play around, maybe it'll work better).
\\end Section 5: Garage Overview
Section 6 : TWKTP : Tweakin' Tips

Tweaking is the best way to get your car to Victory Lane. Of course, car 
upgrades are the EASIEST, but tweaking gives you that sense of self-
accomplishment... and works best when you don't have the money for upgrades.

The first rule of tweaking is to change one thing at a time. If you change a 
gear ratio, tire pressure, and the amount of grille tape on your car, you're 
not going to know what exactly helped (or hurt) you. So change one thing, 
and run a couple practice laps, then repeat.

The second rule of tweaking is to write down all of the things you edited 
before you make a change, and write down your lap time and Avg. Speed, with 
it. This way, if you HAVE to tweak more than one thing at a time, it's 
reversible. Trust me, the real teams do it, you should to (of course, the 
real teams don't have a game to save their settings for each track, either, 
but ignore that comment).

The most important tweakable aspects of your car are the gear ratios. You 
can modify these (and all other tweakable car parts) by exiting practice and 
going to the bottom bar, where it says garage (though it leads you to a 
laptop... oh well). The gear ratios can make your car accelerate faster or 
get a higher top speed, and in some cases, both. 

(GRGF) To put it simply, when you go to the Gears section of the laptop, you 
see some odd numbers, right? It's really pretty simple if you even kind of 
know what you're doing. The number you see is the number of times the engine 
has to rotate (not literally) in order to completely turn the rear axel 
once. Hence, it's (Gear Ratio Number):1. Now, if you want to accelerate 
faster in a certain gear, you go to that gear (and they're labeled, so it's 
not too hard) and adjust the number up. Yes, up- it takes more turning of 
the engine, but it is much easier on the engine, so it makes it go faster. 
In all gears except fourth and 'final', moving the number higher means a 
lower top speed for that gear, but you'll get out of it faster. Keep in 
mind, however, that your car accelerates much better in the lower gears, so 
it's often good to LOWER these numbers, increasing the time you spend in 
these gears. If you ever notice that the pack moves ahead of you before you 
get up to speed, but then you catch them afterwards, first and second gears 
should be inspected. Third gear does a whole lot of nothing, but it is a 
*little* better at accelerating than fourth gear, so don't eliminate it 
completely; just shorten it. Fourth gear, however, is what you'll spend the 
most time playing with. If you get to fourth gear and realize you aren't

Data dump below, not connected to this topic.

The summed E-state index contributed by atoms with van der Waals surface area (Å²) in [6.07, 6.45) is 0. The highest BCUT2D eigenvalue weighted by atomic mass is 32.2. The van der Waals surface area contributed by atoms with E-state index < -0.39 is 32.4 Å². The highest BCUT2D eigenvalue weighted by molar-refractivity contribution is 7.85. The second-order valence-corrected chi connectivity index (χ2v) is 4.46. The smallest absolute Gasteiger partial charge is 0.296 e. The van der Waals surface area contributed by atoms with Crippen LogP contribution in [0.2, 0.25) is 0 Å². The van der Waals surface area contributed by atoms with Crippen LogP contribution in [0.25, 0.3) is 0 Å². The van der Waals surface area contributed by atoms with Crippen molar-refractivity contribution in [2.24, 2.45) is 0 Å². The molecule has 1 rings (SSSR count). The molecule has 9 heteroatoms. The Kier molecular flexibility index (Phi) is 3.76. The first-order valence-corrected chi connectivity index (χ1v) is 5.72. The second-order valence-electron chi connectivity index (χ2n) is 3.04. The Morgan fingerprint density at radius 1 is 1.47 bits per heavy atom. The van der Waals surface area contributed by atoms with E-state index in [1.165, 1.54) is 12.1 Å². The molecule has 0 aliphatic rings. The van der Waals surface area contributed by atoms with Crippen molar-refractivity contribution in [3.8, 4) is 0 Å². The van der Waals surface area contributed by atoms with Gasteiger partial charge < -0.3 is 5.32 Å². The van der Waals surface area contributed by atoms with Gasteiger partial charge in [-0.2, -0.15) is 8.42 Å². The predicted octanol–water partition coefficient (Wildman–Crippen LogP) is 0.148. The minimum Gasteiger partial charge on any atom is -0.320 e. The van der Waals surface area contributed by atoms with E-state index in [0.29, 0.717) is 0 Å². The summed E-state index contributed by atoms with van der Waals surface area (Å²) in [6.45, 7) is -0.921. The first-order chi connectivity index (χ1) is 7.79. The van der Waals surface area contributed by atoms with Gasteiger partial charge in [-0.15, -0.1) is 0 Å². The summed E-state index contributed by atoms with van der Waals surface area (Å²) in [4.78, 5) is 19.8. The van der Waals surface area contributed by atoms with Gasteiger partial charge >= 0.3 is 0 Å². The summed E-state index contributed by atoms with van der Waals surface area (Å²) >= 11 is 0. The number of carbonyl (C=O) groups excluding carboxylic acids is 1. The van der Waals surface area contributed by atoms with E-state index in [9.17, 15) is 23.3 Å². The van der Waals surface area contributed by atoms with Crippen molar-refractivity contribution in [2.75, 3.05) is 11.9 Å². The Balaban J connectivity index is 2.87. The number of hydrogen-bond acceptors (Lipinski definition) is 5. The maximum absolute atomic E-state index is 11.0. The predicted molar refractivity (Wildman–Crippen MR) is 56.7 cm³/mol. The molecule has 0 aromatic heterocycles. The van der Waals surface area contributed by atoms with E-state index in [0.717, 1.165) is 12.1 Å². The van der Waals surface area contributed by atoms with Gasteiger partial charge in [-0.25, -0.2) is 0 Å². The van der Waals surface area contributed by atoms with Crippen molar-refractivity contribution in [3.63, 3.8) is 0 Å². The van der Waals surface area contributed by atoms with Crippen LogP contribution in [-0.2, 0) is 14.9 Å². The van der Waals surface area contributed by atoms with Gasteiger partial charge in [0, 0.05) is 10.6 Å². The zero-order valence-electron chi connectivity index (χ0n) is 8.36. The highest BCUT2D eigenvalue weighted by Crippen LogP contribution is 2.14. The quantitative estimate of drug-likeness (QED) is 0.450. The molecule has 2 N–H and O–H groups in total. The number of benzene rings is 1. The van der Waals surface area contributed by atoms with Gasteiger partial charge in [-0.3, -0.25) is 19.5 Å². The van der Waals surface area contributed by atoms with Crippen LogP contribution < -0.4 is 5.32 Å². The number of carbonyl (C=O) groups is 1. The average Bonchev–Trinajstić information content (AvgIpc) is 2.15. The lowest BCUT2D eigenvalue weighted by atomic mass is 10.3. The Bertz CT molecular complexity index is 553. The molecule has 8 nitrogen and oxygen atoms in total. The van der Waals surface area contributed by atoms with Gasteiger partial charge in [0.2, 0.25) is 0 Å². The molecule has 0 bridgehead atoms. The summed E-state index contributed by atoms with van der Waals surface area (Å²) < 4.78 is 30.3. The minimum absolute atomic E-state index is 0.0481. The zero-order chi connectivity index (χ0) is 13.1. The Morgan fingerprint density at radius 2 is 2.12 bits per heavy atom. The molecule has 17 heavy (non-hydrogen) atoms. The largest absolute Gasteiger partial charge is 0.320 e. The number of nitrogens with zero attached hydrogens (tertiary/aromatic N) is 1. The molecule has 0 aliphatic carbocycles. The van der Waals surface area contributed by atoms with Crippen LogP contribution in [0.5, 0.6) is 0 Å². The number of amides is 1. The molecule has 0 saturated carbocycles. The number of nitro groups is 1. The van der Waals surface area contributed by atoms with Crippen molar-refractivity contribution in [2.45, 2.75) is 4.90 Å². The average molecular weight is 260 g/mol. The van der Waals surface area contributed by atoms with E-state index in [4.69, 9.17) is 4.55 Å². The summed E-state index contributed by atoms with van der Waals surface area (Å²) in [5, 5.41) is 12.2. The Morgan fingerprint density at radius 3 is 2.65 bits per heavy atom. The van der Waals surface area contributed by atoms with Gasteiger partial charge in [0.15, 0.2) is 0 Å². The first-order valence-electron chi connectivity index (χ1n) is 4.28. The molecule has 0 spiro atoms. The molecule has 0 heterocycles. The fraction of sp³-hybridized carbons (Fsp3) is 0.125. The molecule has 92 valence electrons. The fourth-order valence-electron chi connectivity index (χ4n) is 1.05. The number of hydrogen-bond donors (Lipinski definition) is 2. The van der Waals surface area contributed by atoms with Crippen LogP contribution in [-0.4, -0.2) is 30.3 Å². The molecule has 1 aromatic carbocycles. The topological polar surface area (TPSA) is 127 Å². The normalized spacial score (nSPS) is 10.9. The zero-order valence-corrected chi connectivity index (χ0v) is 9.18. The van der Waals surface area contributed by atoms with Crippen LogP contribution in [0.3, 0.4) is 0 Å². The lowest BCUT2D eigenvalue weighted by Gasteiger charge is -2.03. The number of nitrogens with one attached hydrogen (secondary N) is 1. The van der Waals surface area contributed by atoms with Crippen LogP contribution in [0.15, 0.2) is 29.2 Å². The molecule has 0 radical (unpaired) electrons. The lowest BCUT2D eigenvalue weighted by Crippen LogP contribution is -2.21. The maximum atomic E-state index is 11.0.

redlining your car (redlining means getting to the point where you WOULD 
shift up- the little light goes on when you're at the redline), you should 
try adjusting it upwards, especially if you aren't even close to redlining. 
Adjusting fourth gear to be shorter in this situation will allow you to 
speed up faster, thus allowing you to reach a higher speed (though this 
speed will be closer to the redline RPM-wise). Note, however, that if you 
adjust it to accelerate too much faster, you seriously risk blowing your 
engine, and that's not good. Generally, if you aren't on a superspeedway 
(superspeedways are different in that you barely slow down on the turns), 
you want to reach redline just before the turn, though if you reach it about 
three-quarters down the straight, that's fine too- you'll even get a little 
extra speed. Superspeedways are different in that you always want to be 
close to redlining, but not quite- drafting is important and makes a big 
difference on these tracks, and if you're redlining on the straights without 
drafting help, you'll probably blow your engine when drafting. Feel free to 
redline on the straights for qualifying, but bring the fourth gear ratio 
down some when you're in Happy Hour. Last but not least is the Final gear 
ratio. You'll notice it jumps in odd increments (amounts). This works the 
same as Fourth gear, and all I can tell you with this is to either not play 
with it, or adjust it one notch, then test, then another notch, then test, 
and so on and so forth. Playing with it without knowing what you're doing 
can have SERIOUS side affects.

That's it for this update's Tweakin' Tips. See us next time for specifics on 
road courses!
\\end Section 6: Tweakin' Tips
Section 7 : JASNT : Just a Side Note

Wouldn't it be nice if in every game, cheat codes were just what effect you 
wanted without the vowels? Like, to get ten million dollars, you write: 
"GTTNMLLNDLLRS" and you did? That's the way most of these Quick Find numbers 
\\end Section 6: Just a Side Note
Sections 8-??? : ????? : In the Works

\\end Sections 8-???: In the Works
The End For Now

\\end FAQ